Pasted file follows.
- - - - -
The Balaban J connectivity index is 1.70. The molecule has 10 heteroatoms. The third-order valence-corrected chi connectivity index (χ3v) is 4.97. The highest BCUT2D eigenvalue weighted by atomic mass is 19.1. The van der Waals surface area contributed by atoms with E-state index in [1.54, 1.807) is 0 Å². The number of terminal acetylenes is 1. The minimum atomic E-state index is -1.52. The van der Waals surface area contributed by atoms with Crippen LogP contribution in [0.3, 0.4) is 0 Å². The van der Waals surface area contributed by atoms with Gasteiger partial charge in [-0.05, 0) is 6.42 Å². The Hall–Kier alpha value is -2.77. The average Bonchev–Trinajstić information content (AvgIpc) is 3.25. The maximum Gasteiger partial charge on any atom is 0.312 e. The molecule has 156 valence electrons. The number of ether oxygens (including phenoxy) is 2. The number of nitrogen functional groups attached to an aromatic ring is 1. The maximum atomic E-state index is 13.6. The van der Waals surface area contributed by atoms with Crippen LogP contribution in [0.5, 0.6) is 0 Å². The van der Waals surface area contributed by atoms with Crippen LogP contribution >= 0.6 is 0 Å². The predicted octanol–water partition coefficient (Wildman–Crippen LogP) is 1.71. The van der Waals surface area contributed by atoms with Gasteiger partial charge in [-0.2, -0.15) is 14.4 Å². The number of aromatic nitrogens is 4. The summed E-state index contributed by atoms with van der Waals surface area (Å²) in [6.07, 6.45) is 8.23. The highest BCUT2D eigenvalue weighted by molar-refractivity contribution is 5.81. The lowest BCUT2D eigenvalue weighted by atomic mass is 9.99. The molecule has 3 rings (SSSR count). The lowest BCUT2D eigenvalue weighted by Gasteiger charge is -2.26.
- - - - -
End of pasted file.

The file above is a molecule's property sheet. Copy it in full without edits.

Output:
The Balaban J connectivity index is 1.70. The molecule has 10 heteroatoms. The third-order valence-corrected chi connectivity index (χ3v) is 4.97. The highest BCUT2D eigenvalue weighted by atomic mass is 19.1. The van der Waals surface area contributed by atoms with E-state index in [1.54, 1.807) is 0 Å². The number of terminal acetylenes is 1. The minimum atomic E-state index is -1.52. The van der Waals surface area contributed by atoms with Crippen LogP contribution in [0.3, 0.4) is 0 Å². The van der Waals surface area contributed by atoms with Gasteiger partial charge in [-0.05, 0) is 6.42 Å². The Hall–Kier alpha value is -2.77. The average Bonchev–Trinajstić information content (AvgIpc) is 3.25. The maximum Gasteiger partial charge on any atom is 0.312 e. The molecule has 156 valence electrons. The number of ether oxygens (including phenoxy) is 2. The number of nitrogen functional groups attached to an aromatic ring is 1. The maximum atomic E-state index is 13.6. The van der Waals surface area contributed by atoms with Crippen LogP contribution in [0.5, 0.6) is 0 Å². The van der Waals surface area contributed by atoms with Crippen LogP contribution >= 0.6 is 0 Å². The predicted octanol–water partition coefficient (Wildman–Crippen LogP) is 1.71. The van der Waals surface area contributed by atoms with Gasteiger partial charge in [-0.2, -0.15) is 14.4 Å². The number of aromatic nitrogens is 4. The summed E-state index contributed by atoms with van der Waals surface area (Å²) in [6.07, 6.45) is 8.23. The highest BCUT2D eigenvalue weighted by molar-refractivity contribution is 5.81. The lowest BCUT2D eigenvalue weighted by atomic mass is 9.99. The molecule has 3 rings (SSSR count). The lowest BCUT2D eigenvalue weighted by Gasteiger charge is -2.26.